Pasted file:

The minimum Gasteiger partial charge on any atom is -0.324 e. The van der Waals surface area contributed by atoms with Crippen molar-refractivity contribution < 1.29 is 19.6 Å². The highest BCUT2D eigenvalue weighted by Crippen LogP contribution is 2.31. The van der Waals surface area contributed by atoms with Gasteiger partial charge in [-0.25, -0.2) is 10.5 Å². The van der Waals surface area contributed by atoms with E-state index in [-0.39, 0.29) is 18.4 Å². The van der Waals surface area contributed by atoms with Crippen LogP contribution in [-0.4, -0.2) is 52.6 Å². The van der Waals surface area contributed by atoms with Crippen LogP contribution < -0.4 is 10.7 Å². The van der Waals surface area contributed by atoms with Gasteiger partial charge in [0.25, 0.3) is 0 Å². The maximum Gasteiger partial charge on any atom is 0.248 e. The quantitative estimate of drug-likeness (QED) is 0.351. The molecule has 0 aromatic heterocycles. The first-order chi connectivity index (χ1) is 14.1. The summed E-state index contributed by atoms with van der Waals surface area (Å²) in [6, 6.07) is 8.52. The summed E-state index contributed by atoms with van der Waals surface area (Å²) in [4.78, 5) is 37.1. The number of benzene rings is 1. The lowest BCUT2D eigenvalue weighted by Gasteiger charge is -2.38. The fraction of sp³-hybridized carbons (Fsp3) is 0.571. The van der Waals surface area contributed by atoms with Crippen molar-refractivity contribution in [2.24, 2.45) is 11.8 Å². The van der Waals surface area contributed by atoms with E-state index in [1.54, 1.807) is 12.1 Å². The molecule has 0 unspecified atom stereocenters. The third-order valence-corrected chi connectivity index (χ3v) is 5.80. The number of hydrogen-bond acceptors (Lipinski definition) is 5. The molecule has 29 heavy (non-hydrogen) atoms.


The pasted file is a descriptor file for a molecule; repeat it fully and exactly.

The minimum Gasteiger partial charge on any atom is -0.324 e. The van der Waals surface area contributed by atoms with Crippen molar-refractivity contribution < 1.29 is 19.6 Å². The highest BCUT2D eigenvalue weighted by Crippen LogP contribution is 2.31. The van der Waals surface area contributed by atoms with Gasteiger partial charge in [-0.25, -0.2) is 10.5 Å². The van der Waals surface area contributed by atoms with E-state index in [-0.39, 0.29) is 18.4 Å². The van der Waals surface area contributed by atoms with Crippen LogP contribution in [-0.4, -0.2) is 52.6 Å². The van der Waals surface area contributed by atoms with Crippen LogP contribution < -0.4 is 10.7 Å². The van der Waals surface area contributed by atoms with Gasteiger partial charge in [0.25, 0.3) is 0 Å². The maximum Gasteiger partial charge on any atom is 0.248 e. The quantitative estimate of drug-likeness (QED) is 0.351. The molecule has 0 aromatic heterocycles. The first-order chi connectivity index (χ1) is 14.1. The summed E-state index contributed by atoms with van der Waals surface area (Å²) in [6, 6.07) is 8.52. The summed E-state index contributed by atoms with van der Waals surface area (Å²) in [4.78, 5) is 37.1. The number of benzene rings is 1. The lowest BCUT2D eigenvalue weighted by Gasteiger charge is -2.38. The fraction of sp³-hybridized carbons (Fsp3) is 0.571. The van der Waals surface area contributed by atoms with Crippen molar-refractivity contribution in [2.24, 2.45) is 11.8 Å². The van der Waals surface area contributed by atoms with E-state index in [1.54, 1.807) is 12.1 Å². The molecule has 0 unspecified atom stereocenters. The third-order valence-corrected chi connectivity index (χ3v) is 5.80. The number of hydrogen-bond acceptors (Lipinski definition) is 5. The molecule has 29 heavy (non-hydrogen) atoms.